You Can’t Control Interest Rates, but You Can Control What You Do About It


Turn to the financial news, and it seems like the main topic of discussion is what’s happening with interest rates. This makes sense, given how important they are to the global economy. And there are a lot of implications not only from a consumer perspective, but also when it comes to properly allocating a portfolio.

To be clear, investors have zero control over what happens with interest rates. However, they do have full power over what to do about them. Let’s take a closer look.

Line showing interest rates going higher with quarters on the bottom.

Image source: Getty Images.

All eyes on the Fed

Interest rates across the economy are influenced by the Federal Reserve’s federal funds rate, which is the rate that banks lend to each other in overnight markets. The central bank adjusts this rate to help set monetary policy. For example, when the economy hits a rough patch, unemployment is high, or inflation might need a boost, the Fed will lower the rate to spur lending and borrowing activity.

On the other hand, when the economy is on strong footing, unemployment is low, and inflation might be elevated, rates are increased. The fed funds rate influences other rates that banks set for different products they offer.

That latter scenario of tightening is what the U.S. has been experiencing since early 2022. In March of last year, the Federal Reserve started on its path of raising interest rates at the fastest pace in history, with the primary goal being to curb soaring inflation. And this cycle isn’t over, as there’s the possibility of another rate hike before the year ends. That’s because inflation is still running above the Fed’s 2% target.

This is all critical because it’s hard to deny how important the central bank has become to equity markets in the past decade. Rising rates are generally bad for stocks because they indicate tighter monetary policy with the potential that the economy could slow down, which could hurt the sales and profits of companies. And this could negatively impact their share prices.

The attention that the Federal Reserve gets is unbelievable. Any changes with commentary or verbiage makes headline news these days.

Own financially sound companies

Investors who care about the long term (at least five to 10 years out) when making portfolio decisions can avoid trying to predict what happens with interest rates and play a different game altogether.

I think the best course of action is to understand and accept that no one has any clue what direction interest rates are going in, not even the central bankers. Moreover, it’s clear that the U.S. is in a rate environment that we haven’t been in since before the subprime mortgage crisis.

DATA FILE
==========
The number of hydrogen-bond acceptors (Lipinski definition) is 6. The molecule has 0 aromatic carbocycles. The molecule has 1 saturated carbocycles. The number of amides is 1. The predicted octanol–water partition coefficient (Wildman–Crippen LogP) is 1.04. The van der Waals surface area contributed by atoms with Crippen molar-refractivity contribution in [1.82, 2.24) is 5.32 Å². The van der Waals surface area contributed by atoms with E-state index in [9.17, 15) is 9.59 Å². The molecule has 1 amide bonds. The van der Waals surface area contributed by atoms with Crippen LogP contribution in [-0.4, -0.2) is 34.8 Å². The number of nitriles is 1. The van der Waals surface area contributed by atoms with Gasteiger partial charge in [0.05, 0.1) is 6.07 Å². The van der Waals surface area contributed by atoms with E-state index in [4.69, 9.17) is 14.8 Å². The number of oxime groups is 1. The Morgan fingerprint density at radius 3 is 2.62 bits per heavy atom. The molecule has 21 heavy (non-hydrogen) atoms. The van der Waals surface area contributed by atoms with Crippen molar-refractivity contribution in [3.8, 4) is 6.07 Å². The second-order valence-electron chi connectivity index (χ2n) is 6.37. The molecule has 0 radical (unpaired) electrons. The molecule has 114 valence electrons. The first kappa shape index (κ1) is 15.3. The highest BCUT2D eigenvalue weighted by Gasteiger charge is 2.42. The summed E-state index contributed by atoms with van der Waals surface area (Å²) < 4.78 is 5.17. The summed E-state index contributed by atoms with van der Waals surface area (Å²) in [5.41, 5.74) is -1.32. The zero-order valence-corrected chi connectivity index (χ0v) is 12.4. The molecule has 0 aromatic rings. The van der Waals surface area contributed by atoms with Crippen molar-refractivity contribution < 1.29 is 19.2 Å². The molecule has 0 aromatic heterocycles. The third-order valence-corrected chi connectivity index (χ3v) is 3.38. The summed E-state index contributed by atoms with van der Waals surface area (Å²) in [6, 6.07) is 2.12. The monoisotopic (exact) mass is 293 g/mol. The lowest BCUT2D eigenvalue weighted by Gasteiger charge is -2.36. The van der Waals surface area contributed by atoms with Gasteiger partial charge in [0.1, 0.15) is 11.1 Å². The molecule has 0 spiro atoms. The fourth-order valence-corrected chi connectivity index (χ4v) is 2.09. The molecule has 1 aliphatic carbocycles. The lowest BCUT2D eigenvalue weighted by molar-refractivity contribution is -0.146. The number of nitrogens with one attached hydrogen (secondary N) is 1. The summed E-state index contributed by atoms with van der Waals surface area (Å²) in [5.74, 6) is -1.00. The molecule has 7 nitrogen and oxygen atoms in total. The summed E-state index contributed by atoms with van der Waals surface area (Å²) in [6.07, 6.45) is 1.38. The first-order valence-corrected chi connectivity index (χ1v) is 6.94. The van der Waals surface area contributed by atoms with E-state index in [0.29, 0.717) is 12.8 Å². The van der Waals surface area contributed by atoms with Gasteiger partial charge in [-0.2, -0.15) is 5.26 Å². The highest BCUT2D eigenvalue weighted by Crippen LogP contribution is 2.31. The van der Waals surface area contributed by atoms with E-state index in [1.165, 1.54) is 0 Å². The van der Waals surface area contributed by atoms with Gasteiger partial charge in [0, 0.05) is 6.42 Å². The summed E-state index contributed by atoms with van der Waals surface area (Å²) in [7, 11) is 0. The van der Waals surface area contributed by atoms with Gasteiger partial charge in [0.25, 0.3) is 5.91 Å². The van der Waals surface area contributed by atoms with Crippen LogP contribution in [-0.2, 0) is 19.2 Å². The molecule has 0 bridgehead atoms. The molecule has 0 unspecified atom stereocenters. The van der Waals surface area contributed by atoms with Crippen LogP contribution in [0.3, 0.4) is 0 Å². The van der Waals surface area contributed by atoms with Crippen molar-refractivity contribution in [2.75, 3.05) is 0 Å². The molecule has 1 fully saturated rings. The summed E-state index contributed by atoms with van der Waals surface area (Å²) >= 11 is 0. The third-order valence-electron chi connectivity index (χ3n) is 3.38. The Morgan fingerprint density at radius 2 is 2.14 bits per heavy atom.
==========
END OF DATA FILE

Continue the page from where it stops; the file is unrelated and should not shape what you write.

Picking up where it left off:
From an investment perspective, this leads me to believe that investors should prioritize owning sound financial companies over more speculative names that might depend on favorable capital market conditions for their success. Look for businesses that have strong balance sheets, manageable debt burdens, consistent profitability, and the ability to generate lots of free cash flow (FCF).

Not only will this give you peace of mind with your portfolio, with the knowledge that these companies aren’t at any risk of running into financial troubles, but it makes trying to forecast the direction of interest rates completely unnecessary. These businesses should still be on solid footing no matter what happens with monetary policy.

A company that fits this description is Apple. As of July 1, it had $167 billion of cash, cash equivalents, and marketable securities on its balance sheet versus $109 billion of debt. And thanks to its customer loyalty and pricing power, the business is incredibly profitable, generating a gross margin of 44% and an operating margin of 28% in the latest fiscal quarter. Plus, Apple generates tons of FCF.

It’s also a valid argument that at a trailing price-to-earnings ratio of 29, the stock is expensive today. However, I don’t think anyone would disagree with the fact that whatever happens with interest rates has almost no impact on Apple’s success, at least when compared to pretty much every other company.

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Neil Patel and his clients have no position in any of the stocks mentioned. The Motley Fool has positions in and recommends Apple. The Motley Fool has a disclosure policy.


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